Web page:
Your LinkedIn profile
For an IT professional, it’s vital to have a well-structured and informative LinkedIn profile. Follow the tips below to make the most of this social platform!
Don’t let your LinkedIn profile boil down to your resume
In a resume, you list your skills and competencies. Before submitting your resume to a particular job opening, you can edit this document so that it better fits the requirements of this position.
On LinkedIn, it makes sense to focus on your personality. Let your profile description be just as succinct and compelling as an elevator pitch. Ad an engaging photo. Make sure all the content that you post, like and comment on aligns with the personal image that you strive to create.
Select relevant keywords
LinkedIn allows you to check who viewed your profile. Plus, there is a “People also viewed” section. These tools enable you to find out which users come across your profile. If these are professionals from your industry with whom you’d genuinely love to establish connections, that’s great. If not, fine-tune your keywords to better reflect your personal and professional traits.
Post new content regularly
The more often you add new content to LinkedIn, the more frequently other users will see you in their feeds. Avoid bragging about your achievements because that would look boring and annoying. Instead, share valuable insights with the community and ask fellow professionals for their opinion or advice.
React to other people’s content
Here is what it would be smart to do:
- Like the content that you find worthy.
- Share such content.
- Congratulate others on their successes or anniversaries.
- Let people know when you’re visiting their area.
Ideally, you should share someone’s post each time you log in to LinkedIn.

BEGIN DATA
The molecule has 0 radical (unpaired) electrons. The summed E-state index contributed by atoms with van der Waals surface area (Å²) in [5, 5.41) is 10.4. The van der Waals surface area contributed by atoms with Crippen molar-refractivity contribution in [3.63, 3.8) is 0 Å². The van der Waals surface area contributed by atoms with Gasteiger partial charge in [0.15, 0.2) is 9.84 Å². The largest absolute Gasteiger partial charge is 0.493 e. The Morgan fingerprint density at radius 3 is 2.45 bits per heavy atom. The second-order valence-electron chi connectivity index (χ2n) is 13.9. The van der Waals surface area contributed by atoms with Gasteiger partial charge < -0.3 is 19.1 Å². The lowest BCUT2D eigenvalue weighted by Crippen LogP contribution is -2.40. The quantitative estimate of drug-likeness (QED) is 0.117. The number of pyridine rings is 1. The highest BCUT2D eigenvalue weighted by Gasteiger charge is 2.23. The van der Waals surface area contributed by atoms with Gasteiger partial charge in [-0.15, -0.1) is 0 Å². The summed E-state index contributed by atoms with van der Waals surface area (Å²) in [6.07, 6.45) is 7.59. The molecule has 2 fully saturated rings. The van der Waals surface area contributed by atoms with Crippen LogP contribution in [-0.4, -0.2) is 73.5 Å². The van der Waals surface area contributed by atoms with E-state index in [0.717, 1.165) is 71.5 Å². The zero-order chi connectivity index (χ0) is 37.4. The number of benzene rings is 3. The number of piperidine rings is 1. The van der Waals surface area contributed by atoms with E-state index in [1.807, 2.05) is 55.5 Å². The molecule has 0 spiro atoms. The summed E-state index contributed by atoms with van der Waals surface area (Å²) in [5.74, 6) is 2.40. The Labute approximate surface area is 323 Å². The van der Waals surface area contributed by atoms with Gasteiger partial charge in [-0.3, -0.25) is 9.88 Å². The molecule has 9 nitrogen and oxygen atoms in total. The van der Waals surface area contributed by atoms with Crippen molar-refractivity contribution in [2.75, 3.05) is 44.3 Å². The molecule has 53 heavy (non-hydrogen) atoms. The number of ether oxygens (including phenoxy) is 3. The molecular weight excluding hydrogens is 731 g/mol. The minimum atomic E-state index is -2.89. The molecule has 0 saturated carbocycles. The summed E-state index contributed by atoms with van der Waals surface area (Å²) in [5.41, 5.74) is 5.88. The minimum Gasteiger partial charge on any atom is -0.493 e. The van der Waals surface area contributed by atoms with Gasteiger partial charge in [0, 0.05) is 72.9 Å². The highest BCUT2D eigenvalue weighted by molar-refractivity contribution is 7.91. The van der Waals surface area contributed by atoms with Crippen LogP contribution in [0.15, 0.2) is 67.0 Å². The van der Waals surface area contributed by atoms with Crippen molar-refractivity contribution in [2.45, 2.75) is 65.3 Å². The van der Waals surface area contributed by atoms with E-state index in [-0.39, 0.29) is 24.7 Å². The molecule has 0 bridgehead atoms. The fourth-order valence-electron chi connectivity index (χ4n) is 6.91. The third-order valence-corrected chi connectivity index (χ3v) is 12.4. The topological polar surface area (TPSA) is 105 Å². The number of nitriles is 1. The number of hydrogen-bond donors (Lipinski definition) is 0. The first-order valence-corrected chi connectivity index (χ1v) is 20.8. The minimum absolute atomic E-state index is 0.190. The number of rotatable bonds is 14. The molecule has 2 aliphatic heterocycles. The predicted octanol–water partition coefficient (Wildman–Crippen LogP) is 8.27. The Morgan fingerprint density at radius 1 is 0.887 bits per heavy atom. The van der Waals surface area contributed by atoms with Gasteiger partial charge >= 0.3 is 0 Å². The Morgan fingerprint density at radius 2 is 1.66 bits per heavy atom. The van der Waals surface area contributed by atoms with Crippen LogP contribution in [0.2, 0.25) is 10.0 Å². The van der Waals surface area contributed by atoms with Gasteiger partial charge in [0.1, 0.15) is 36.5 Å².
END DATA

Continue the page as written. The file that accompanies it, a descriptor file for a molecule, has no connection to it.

Groups can help you find a job, improve your skills and detect solutions for overcoming work-related issues. Before joining a group, explore its rules and the general tone of the discussion. Avoid self-promotion. Start with asking questions and commenting on other people’s content. Give people a couple of weeks to get used to your regular presence and then switch on to building 1:1 connection.
Ask for recommendations
People who can articulate your skills and work ethic can be instrumental in your career progress. Ask them to emphasize the traits that give you a competitive edge over everyone else in your sphere. It’s better to have a handful of detailed and accurate recommendations than a few dozens of short and abstract ones.
To produce a better impression on a potential employer, connect your website to your LinkedIn profile. Let other members of the platform know about your association memberships, interests, awards and accomplishments.
Make connections purposefully
If you send random requests to anyone you come across, LinkedIn might decide you’re a spammer and limit your communication opportunities. Act smart and detect users whose interests and goals match yours. Send relevant and personal messages to them.